Innocence In Christina Rossetti's Goblin Market

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In Christina Rossetti’s poem, Goblin Market, innocence is shown to be a quality which is possessed and cannot be exchanged through typical means; if it can be exchanged at all. The first stanza directly specifies who is hearing the goblins’ spiel: “Morning and evening/Maids heard the goblins cry:”. The goblins are calling to young, unmarried girls---who are, even by most modern standards, the portrait of innocence. The stanza goes on to describe in detail the kinds and qualities of the fruits which the goblins are selling. The innocence attributed to the “maids” in the first stanza is perfectly painted in the second with the introduction of the two central protagonists, Laura and Lizzie. As if virginal, young girls are not already innocent enough, Laura and Lizzie are presented in the pastoral. They are introduced among…show more content…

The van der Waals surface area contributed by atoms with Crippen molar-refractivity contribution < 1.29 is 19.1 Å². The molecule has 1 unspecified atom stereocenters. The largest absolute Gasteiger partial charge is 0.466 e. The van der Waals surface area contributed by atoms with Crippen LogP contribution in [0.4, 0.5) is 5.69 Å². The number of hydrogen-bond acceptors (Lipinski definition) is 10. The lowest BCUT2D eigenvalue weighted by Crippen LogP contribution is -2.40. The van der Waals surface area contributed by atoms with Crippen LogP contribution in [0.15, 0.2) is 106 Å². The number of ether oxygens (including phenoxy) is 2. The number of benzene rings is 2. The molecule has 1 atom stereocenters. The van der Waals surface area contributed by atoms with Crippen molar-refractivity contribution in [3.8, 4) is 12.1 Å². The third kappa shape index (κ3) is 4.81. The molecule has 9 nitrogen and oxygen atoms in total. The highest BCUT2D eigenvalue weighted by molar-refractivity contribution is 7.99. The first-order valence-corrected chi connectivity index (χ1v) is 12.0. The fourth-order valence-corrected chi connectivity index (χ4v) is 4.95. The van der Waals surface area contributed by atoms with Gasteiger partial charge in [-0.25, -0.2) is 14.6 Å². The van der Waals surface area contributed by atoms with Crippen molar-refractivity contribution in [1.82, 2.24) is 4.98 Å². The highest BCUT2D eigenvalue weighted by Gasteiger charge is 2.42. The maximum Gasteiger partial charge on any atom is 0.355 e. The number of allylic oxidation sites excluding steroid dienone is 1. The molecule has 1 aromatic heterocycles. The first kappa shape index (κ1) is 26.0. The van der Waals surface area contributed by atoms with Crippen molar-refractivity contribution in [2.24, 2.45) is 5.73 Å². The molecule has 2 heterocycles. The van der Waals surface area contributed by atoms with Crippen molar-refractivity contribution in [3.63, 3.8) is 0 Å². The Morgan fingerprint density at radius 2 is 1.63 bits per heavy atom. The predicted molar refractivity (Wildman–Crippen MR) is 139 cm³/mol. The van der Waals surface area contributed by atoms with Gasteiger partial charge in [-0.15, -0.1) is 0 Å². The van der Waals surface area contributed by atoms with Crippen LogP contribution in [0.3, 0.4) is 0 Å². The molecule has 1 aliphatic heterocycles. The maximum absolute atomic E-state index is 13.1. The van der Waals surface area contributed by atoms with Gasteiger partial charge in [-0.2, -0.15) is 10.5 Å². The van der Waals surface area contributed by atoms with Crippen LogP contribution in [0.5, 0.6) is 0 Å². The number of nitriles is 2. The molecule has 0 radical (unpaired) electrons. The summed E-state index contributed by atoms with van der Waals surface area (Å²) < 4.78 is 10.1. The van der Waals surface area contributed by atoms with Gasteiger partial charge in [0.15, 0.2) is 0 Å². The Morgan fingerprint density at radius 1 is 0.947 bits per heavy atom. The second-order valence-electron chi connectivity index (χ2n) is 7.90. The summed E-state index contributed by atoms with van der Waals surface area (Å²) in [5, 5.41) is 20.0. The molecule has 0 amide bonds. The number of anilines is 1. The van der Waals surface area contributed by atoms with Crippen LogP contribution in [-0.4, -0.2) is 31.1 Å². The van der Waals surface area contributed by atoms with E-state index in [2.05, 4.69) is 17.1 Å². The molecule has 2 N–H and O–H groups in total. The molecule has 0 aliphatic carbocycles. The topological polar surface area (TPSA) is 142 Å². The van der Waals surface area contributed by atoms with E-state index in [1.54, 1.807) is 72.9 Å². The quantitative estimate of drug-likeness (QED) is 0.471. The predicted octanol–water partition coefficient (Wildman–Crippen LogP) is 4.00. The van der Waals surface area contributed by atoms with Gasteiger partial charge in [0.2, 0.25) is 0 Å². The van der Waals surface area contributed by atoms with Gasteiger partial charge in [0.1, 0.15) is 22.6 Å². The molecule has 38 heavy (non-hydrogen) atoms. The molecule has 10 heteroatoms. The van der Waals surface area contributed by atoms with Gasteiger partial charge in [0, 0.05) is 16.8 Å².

None of the fruits are from the same group, family, or season. Typically when a work uses flora or fauna as some form of symbolic imagery, it sticks with a single family or type in order to both solidify and simplify the sort of idea which the author wishes to convey. However, in Goblin Market, what connects the kinds of fruit that the goblins are selling appears to be the qualities of the fruit itself. The fruit is so plentiful that it nears excess. Words like “unpecked”, “swart”, and “plump” are all used to describe various fruits that are for sale. Fruit typically is associated with femininity; Eve in the Garden of Eden, as a holder of seeds which bears children, as something that blooms in spring. However, Goblin Market’s fruit also exhibits quite a few strikingly masculine qualities. Juice from the fruit is sucked by Laura and covers Lizzie after the goblins ravage her. Between both the very feminine, child-like Lizzie and Laura and the masculine, overly intelligent goblins; the fruit is neither masculine nor feminine and neither childlike nor
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